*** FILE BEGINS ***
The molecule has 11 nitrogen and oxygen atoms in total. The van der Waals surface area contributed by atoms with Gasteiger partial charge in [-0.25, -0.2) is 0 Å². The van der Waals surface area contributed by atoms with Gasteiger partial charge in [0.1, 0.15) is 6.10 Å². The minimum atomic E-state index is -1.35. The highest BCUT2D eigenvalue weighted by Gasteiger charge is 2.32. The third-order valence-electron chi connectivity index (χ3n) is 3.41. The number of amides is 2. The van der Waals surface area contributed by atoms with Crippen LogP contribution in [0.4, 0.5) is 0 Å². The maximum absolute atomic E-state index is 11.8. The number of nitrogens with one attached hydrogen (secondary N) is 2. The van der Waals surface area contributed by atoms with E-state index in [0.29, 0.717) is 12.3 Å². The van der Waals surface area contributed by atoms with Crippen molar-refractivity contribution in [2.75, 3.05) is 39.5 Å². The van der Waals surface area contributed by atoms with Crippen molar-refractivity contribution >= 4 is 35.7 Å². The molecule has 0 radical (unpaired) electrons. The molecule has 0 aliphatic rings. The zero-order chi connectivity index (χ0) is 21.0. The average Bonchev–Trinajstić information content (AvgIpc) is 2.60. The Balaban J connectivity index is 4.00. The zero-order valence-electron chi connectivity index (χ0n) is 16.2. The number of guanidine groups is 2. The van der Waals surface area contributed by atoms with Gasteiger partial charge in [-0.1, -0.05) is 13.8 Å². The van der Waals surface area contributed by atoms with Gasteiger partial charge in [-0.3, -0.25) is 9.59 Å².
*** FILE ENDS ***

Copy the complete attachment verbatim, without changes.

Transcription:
The molecule has 11 nitrogen and oxygen atoms in total. The van der Waals surface area contributed by atoms with Gasteiger partial charge in [-0.25, -0.2) is 0 Å². The van der Waals surface area contributed by atoms with Gasteiger partial charge in [0.1, 0.15) is 6.10 Å². The minimum atomic E-state index is -1.35. The highest BCUT2D eigenvalue weighted by Gasteiger charge is 2.32. The third-order valence-electron chi connectivity index (χ3n) is 3.41. The number of amides is 2. The van der Waals surface area contributed by atoms with Crippen LogP contribution in [0.4, 0.5) is 0 Å². The maximum absolute atomic E-state index is 11.8. The number of nitrogens with one attached hydrogen (secondary N) is 2. The van der Waals surface area contributed by atoms with E-state index in [0.29, 0.717) is 12.3 Å². The van der Waals surface area contributed by atoms with Crippen molar-refractivity contribution in [2.75, 3.05) is 39.5 Å². The van der Waals surface area contributed by atoms with Crippen molar-refractivity contribution >= 4 is 35.7 Å². The molecule has 0 radical (unpaired) electrons. The molecule has 0 aliphatic rings. The zero-order chi connectivity index (χ0) is 21.0. The average Bonchev–Trinajstić information content (AvgIpc) is 2.60. The Balaban J connectivity index is 4.00. The zero-order valence-electron chi connectivity index (χ0n) is 16.2. The number of guanidine groups is 2. The van der Waals surface area contributed by atoms with Gasteiger partial charge in [-0.1, -0.05) is 13.8 Å². The van der Waals surface area contributed by atoms with Gasteiger partial charge in [-0.3, -0.25) is 9.59 Å².